The definition of "orderly place of learning" has in recent years come to embrace an even larger array of activities. Some might say that what students do, particularly in middle school, is "play games." For many teachers, the quiet concentration on a math problem or the "No talking; read the story by yourself." has become a full-blown activity with students doing everything but running up the walls. Good or bad? Opinions vary.
The regular teacher, who may do fine with a class doing "full-blown-games," should not expect the substitute to carry out such games with the same expertise. If you are a substitute who is faced with an overly complicated game or "wild activity," do the best that you can with it, but if you can't handle it, don't. You may have to modify it to keep the kids under control or completely shut it down if necessary. Hopefully, no teacher will expect you to grade such an activity.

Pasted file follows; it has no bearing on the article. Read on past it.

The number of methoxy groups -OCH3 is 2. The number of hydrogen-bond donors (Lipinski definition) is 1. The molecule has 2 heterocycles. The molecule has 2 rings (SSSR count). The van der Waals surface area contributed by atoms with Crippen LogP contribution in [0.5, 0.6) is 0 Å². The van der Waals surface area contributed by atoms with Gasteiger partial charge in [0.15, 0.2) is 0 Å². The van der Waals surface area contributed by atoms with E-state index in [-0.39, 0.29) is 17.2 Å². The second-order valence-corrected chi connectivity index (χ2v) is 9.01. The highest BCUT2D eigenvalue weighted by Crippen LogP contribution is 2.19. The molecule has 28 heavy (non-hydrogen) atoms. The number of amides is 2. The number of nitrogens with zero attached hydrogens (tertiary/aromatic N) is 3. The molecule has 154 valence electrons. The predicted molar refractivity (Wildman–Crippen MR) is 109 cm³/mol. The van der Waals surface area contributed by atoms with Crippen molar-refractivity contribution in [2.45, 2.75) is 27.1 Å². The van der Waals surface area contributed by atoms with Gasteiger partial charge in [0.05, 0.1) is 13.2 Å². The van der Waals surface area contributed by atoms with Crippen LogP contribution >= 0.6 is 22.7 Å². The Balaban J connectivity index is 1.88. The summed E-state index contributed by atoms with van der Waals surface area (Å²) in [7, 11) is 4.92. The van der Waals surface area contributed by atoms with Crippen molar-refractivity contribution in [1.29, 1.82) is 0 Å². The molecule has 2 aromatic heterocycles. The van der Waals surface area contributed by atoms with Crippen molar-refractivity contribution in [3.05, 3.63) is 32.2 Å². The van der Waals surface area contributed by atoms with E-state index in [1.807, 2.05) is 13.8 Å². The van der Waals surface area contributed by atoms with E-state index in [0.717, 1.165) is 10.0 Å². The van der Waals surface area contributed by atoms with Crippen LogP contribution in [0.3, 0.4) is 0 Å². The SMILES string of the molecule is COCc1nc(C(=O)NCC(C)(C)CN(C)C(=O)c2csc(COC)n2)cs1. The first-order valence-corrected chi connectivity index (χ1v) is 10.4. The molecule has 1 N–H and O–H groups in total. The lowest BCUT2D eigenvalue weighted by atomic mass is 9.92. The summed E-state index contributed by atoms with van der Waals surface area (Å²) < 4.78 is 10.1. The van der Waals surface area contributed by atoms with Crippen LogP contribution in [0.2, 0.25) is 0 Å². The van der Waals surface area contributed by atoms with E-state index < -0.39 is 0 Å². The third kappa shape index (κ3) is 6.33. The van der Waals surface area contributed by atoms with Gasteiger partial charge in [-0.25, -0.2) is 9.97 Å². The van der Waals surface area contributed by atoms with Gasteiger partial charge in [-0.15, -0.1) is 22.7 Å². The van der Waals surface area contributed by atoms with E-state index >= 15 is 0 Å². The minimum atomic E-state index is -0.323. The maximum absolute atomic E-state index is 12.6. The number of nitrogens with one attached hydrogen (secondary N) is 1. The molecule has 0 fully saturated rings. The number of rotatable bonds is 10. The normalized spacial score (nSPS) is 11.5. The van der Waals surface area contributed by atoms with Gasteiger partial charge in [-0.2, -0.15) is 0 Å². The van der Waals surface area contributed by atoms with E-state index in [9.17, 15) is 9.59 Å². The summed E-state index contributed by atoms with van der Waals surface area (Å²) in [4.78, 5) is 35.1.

Teachers' grade books are best not made available to a substitute. Grade books and attendance books are too precious to risk with a substitute, even when grades and attendance have been transferred to a computer. The substitute would not intentionally lose, misplace, or alter the grade book, but it could happen. Students have been known to take advantage of a regular teacher's absence to try to alter a grade book. Why risk it, when there is no need to risk it?
Substitutes should not grade; therefore, there is no need for a grade book. Substitutes should leave a list of absentees for the regular teacher, as well as submit absentee names to the attendance office, if so required. As long as a substitute has a class list (often a computer printout, supplied by the office) and a seating chart (supplied by the teacher), a substitute can perform the functions of "non-grading" and taking attendance.
Henry David Thoreau left to posterity the great cry "Simplify!" Henry lived in the woods and never faced a class of twenty-first-century students, but his nineteenth-century recommendation on life is very apropos to leaving lesson plans for a substitute.